BACKGROUND: To test whether ovarian stimulation for in-vitro fertilization (IVF) affects oocyte quality and thus chromosome segregation behaviour during meiosis and early embryo development, preimplantation genetic screening of embryos was employed in a prospective, randomized controlled trial, comparing two ovarian stimulation regimens. METHODS: Infertile patients under 38 years of age were randomly assigned to undergo a mild stimulation regimen using gonadotrophin-releasing hormone (GnRH) antagonist co-treatment (67 patients), which does not disrupt secondary follicle recruitment, or a conventional high-dose exogenous gonadotrophin regimen and GnRH agonist co-treatment (44 patients). Following IVF, embryos were biopsied at the eight-cell stage and the copy number of 10 chromosomes was analysed in 1 or 2 blastomeres. RESULTS: The study was terminated prematurely, after an unplanned interim analysis (which included 61% of the planned number of patients) found a lower embryo aneuploidy rate following mild stimulation. Compared with conventional stimulation, significantly fewer oocytes and embryos were obtained following mild stimulation (P < 0.01 and < 0.05, respectively). Consequently, both regimens generated on average a similar number (1.8) of chromosomally normal embryos. Differences in rates of mosaic embryos suggest an effect of ovarian stimulation on mitotic segregation errors. CONCLUSIONS: Future ovarian stimulation strategies should avoid maximizing oocyte yield, but aim at generating a sufficient number of chromosomally normal embryos by reduced interference with ovarian physiology.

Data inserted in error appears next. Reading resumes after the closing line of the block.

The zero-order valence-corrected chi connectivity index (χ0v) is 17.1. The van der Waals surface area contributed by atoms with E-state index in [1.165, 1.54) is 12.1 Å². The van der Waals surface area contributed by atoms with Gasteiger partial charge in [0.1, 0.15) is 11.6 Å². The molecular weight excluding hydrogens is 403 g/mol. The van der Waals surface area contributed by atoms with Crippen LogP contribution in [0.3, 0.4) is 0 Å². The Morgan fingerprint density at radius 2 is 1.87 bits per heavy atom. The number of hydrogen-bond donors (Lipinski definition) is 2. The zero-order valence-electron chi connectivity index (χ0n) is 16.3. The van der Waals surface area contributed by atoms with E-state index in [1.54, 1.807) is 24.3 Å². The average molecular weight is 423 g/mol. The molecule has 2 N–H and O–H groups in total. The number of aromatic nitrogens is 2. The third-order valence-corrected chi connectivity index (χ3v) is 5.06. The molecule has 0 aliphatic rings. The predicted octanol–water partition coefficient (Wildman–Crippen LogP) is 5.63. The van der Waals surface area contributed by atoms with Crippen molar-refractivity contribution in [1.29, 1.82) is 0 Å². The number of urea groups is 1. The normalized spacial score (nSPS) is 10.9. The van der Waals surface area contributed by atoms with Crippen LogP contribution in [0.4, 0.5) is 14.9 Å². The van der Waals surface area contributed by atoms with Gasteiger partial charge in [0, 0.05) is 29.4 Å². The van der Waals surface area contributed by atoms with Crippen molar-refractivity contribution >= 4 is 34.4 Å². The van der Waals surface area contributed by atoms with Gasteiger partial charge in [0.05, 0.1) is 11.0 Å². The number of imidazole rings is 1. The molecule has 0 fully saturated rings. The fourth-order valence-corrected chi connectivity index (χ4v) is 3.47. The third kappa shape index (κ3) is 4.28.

Aneuploidy, Embryo quality, In-vitro fertilization, Ovarian stimulation, Preimplantation genetic screening,
Human Reproduction
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Erasmus MC: University Medical Center Rotterdam

Baart, E.B, Martini, E, Eijkemans, M.J.C, Van Opstal, A.R.M, Beckers, N.G.M, Verhoeff, A, … Fauser, B.C.J.M. (2007). Milder ovarian stimulation for in-vitro fertilization reduces aneuploidy in the human preimplantation embryo: A randomized controlled trial. Human Reproduction, 22(4), 980–988. doi:10.1093/humrep/del484